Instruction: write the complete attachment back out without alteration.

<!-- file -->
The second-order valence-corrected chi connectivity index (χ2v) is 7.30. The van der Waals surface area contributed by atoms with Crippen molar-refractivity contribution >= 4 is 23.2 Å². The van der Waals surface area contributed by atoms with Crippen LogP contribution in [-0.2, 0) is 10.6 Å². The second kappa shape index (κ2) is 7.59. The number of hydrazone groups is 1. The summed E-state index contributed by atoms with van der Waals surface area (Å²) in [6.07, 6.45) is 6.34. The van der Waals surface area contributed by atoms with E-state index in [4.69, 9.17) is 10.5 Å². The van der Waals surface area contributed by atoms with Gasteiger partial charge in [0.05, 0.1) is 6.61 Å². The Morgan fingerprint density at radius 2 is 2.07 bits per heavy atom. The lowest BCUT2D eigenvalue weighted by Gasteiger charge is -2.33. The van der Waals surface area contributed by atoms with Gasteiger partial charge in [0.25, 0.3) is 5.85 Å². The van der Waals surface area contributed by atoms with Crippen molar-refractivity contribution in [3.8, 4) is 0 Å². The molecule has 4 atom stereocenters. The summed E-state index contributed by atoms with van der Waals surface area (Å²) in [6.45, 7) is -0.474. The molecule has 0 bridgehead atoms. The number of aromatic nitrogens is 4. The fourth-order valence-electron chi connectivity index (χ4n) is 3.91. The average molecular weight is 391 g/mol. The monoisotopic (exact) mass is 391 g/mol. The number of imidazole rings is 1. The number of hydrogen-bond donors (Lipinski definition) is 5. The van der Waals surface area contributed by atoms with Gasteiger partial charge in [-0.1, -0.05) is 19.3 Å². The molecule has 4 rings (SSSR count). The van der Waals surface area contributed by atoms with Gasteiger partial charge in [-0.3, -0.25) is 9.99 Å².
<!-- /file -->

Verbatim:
The second-order valence-corrected chi connectivity index (χ2v) is 7.30. The van der Waals surface area contributed by atoms with Crippen molar-refractivity contribution >= 4 is 23.2 Å². The van der Waals surface area contributed by atoms with Crippen LogP contribution in [-0.2, 0) is 10.6 Å². The second kappa shape index (κ2) is 7.59. The number of hydrazone groups is 1. The summed E-state index contributed by atoms with van der Waals surface area (Å²) in [6.07, 6.45) is 6.34. The van der Waals surface area contributed by atoms with E-state index in [4.69, 9.17) is 10.5 Å². The van der Waals surface area contributed by atoms with Gasteiger partial charge in [0.05, 0.1) is 6.61 Å². The Morgan fingerprint density at radius 2 is 2.07 bits per heavy atom. The lowest BCUT2D eigenvalue weighted by Gasteiger charge is -2.33. The van der Waals surface area contributed by atoms with Gasteiger partial charge in [0.25, 0.3) is 5.85 Å². The van der Waals surface area contributed by atoms with Crippen molar-refractivity contribution in [3.8, 4) is 0 Å². The molecule has 4 atom stereocenters. The summed E-state index contributed by atoms with van der Waals surface area (Å²) in [6.45, 7) is -0.474. The molecule has 0 bridgehead atoms. The number of aromatic nitrogens is 4. The fourth-order valence-electron chi connectivity index (χ4n) is 3.91. The average molecular weight is 391 g/mol. The monoisotopic (exact) mass is 391 g/mol. The number of imidazole rings is 1. The number of hydrogen-bond donors (Lipinski definition) is 5. The van der Waals surface area contributed by atoms with Gasteiger partial charge in [-0.1, -0.05) is 19.3 Å². The molecule has 4 rings (SSSR count). The van der Waals surface area contributed by atoms with Gasteiger partial charge in [-0.3, -0.25) is 9.99 Å².